Monday, 30 January 2012
It's been a bit of a craft crazy week here - don't know why but some weeks there seems to be a lot of creativity in the air. The weather got better with more sunshine and frost and less cloud and rain and that always has a positive effect on me.
Bag or purse charms have been really popular in my Etsy shop recently - I think it's because it is much easier to get noticed outside of the jewellery category which is always so crowded. Folksy sales are still not happening so my main venues now are Etsy and Storebeez - a fantastic little startup with amazing SEO, getting some of my items on the front page of google searches. Now all I need is for folk to have the confidence to buy from a new and relatively unknown site....
As well as the charms, I was tempted by the lovely Rachel Norris, an amazingly talented jewellery maker, to have a go at twisting wire. The only DIY tool we posses is a power drill, so having located it gathering dust in the bottom of a cupboard, it got its first proper use twisting some bronze wire to make these hoop earrings. They were shown on Jewellery Maker TV this week so now I'm officially 'famous' for using a power drill. Who would have thought that? Lucky you can't do much damage with a power drill.
And, I've been messing with my flower loom and created some lovely little flowers which I'm making into bag charms, key rings and brooches. Flower looming is relatively easy once you get the hang of the loom, and unlike some other sewing and embroidery projects that I've tried in the past, you can hold the loom up so it doesn't aggrivate my neck problems. At the moment I'm using embroidery cottons for the flowers which give great vibrant colours, but I'm a bit worried about their durability. Chris from Chrissys for Cards has kindly offered to 'road test' one for me, so hers is on it's way to the test site at this moment! Wool and ribbon are the next mediums to try.
Here's the link to find out what others have been making this week.
Wednesday, 25 January 2012
Friday, 20 January 2012
Wednesday, 18 January 2012
Monday, 16 January 2012
You will need:
Some wire - I used 20 gauge, 0.8mm antique bronze wire but you could experiment with different thicknesses
A mandrel or object to wind the wire round
Cup burr (optional)
About 15 minutes
Step 1: Start to wind your wire around the mandrel or cylindrical object. You can work off the spool for this project which means there is virtually no wastage. Can you see what I've used here? Actually, it's a chopstick! At about 6mm diameter, I've found it the perfect size to use with this thickness of wire and the fact that it's wood makes it a bit easier to grip than something metal or plastic, especially early on when you need to be firm with the wire.
Step 2: Slip the whole coil of wire off your mandrel. Then snip the wire three times at the appropriate points to make three equally sized coils.Try to snip so that the two cut ends are at the same place on the coil - this makes it much easier to hide the cut ends neatly at the end of the work. You can tidy the ends with a cup burr at this stage if you want to.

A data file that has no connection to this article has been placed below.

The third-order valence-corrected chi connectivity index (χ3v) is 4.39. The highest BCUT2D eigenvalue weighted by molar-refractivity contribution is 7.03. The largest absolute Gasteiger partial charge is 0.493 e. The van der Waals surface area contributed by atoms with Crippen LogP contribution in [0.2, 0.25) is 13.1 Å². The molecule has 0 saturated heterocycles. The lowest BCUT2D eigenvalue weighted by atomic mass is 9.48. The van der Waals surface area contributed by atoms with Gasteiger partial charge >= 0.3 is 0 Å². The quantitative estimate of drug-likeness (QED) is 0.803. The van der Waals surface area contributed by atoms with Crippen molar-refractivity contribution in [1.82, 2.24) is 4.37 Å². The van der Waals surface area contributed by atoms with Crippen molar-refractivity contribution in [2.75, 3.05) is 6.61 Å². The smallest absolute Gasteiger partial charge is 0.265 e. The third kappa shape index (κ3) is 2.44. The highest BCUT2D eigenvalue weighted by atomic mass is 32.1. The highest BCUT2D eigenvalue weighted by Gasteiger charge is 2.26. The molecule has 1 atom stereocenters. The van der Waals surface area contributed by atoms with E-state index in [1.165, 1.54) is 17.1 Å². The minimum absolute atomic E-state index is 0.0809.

Step 3: Take two of your coils and hook one onto the other at right angles as in the diagram. You are going to start winding them together. It's the same action as putting your keys onto a slider keyring, except it is easier and you won't necessarily break any finger nails!
Step 4: When you've wound them both together, they'll look like this.
Step 5: Now take your third coil and begin to wind it on to one of the joined coils in exactly the same way as Step 3.
Step 6: When the three coils are all joined to together they look like this.
If there isn't room to manoeuvre the coils like this then you may have used a thickness of wire or size of mandrel that is inappropriate for this project. It's a bit like chain maille in that you don't know if it will work until you get a bit further on in the weave.
Step 8: Here's this final wind about half way through.
Step 9: Actually, you've finished and the knot should look a bit like this. At this point you can gently ease out the coils a bit, which will make the knot a little firmer. Try to tuck the ends inside the knot so they can't be seen too.
Step 10: The finished knot can be mounted on a wire or threaded directly on beading thread. Heck, it's your bead so you can do whatever you want with it now. There's a right way to put the wire or thread in the bead so that it sits properly - it's too complicated to explain in words, but you'll see what I mean as you try it out.
I like them on wire with a bead cap or spacer on each end to cover the hole and give stability.
These ones in antique bronze wire are probably destined to become a bracelet.
I love these bronze earrings with red creek jasper beads too.
Look on the web and you'll see some stunning examples of folk making these in semi precious wires and then threading one on a chain as a stunning, understated necklace.
Why are they 'Danish' love knots? I've no idea. Some folk just call them love knots. But I like the idea of them being Danish - it's so trendy at the moment with The Killing and Borgen providing our Saturday night entertainment! You can't make them at the same time as watching, though, unless your Danish is so good that you don't really need the subtitles.
Hope you've enjoyed the tutorial. Here's a link to what my other handmade friends have been up to this week.